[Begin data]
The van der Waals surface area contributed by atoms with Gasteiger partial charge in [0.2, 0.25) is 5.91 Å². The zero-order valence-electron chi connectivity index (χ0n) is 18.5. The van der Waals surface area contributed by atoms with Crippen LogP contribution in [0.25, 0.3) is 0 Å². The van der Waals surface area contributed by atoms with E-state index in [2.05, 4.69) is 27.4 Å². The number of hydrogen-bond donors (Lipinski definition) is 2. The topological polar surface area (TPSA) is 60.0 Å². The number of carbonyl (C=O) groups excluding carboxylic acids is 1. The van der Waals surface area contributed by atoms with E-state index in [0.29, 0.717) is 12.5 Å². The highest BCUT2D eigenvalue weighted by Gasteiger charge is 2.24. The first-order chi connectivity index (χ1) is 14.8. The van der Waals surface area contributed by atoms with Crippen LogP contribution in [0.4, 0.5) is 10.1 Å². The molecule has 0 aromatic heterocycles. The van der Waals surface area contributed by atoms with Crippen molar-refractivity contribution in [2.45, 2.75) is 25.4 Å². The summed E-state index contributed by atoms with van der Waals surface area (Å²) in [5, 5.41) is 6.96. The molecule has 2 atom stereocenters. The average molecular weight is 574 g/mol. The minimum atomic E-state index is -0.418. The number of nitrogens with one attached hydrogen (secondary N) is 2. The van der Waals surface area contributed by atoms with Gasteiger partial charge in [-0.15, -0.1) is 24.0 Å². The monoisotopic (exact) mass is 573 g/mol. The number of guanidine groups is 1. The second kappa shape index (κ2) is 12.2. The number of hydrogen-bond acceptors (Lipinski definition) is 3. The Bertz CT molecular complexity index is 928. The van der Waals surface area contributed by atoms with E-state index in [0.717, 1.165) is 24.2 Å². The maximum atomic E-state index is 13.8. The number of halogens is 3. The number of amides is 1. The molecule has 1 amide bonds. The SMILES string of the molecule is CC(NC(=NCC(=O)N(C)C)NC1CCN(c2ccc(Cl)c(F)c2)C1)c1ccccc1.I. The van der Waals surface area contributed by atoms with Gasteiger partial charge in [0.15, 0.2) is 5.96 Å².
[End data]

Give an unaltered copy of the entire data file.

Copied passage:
The van der Waals surface area contributed by atoms with Gasteiger partial charge in [0.2, 0.25) is 5.91 Å². The zero-order valence-electron chi connectivity index (χ0n) is 18.5. The van der Waals surface area contributed by atoms with Crippen LogP contribution in [0.25, 0.3) is 0 Å². The van der Waals surface area contributed by atoms with E-state index in [2.05, 4.69) is 27.4 Å². The number of hydrogen-bond donors (Lipinski definition) is 2. The topological polar surface area (TPSA) is 60.0 Å². The number of carbonyl (C=O) groups excluding carboxylic acids is 1. The van der Waals surface area contributed by atoms with E-state index in [0.29, 0.717) is 12.5 Å². The highest BCUT2D eigenvalue weighted by Gasteiger charge is 2.24. The first-order chi connectivity index (χ1) is 14.8. The van der Waals surface area contributed by atoms with Crippen LogP contribution in [0.4, 0.5) is 10.1 Å². The molecule has 0 aromatic heterocycles. The van der Waals surface area contributed by atoms with Crippen molar-refractivity contribution in [2.45, 2.75) is 25.4 Å². The summed E-state index contributed by atoms with van der Waals surface area (Å²) in [5, 5.41) is 6.96. The molecule has 2 atom stereocenters. The average molecular weight is 574 g/mol. The minimum atomic E-state index is -0.418. The number of nitrogens with one attached hydrogen (secondary N) is 2. The van der Waals surface area contributed by atoms with Gasteiger partial charge in [-0.15, -0.1) is 24.0 Å². The monoisotopic (exact) mass is 573 g/mol. The number of guanidine groups is 1. The second kappa shape index (κ2) is 12.2. The number of hydrogen-bond acceptors (Lipinski definition) is 3. The Bertz CT molecular complexity index is 928. The van der Waals surface area contributed by atoms with E-state index in [0.717, 1.165) is 24.2 Å². The maximum atomic E-state index is 13.8. The number of halogens is 3. The number of amides is 1. The molecule has 1 amide bonds. The SMILES string of the molecule is CC(NC(=NCC(=O)N(C)C)NC1CCN(c2ccc(Cl)c(F)c2)C1)c1ccccc1.I. The van der Waals surface area contributed by atoms with Gasteiger partial charge in [0.15, 0.2) is 5.96 Å².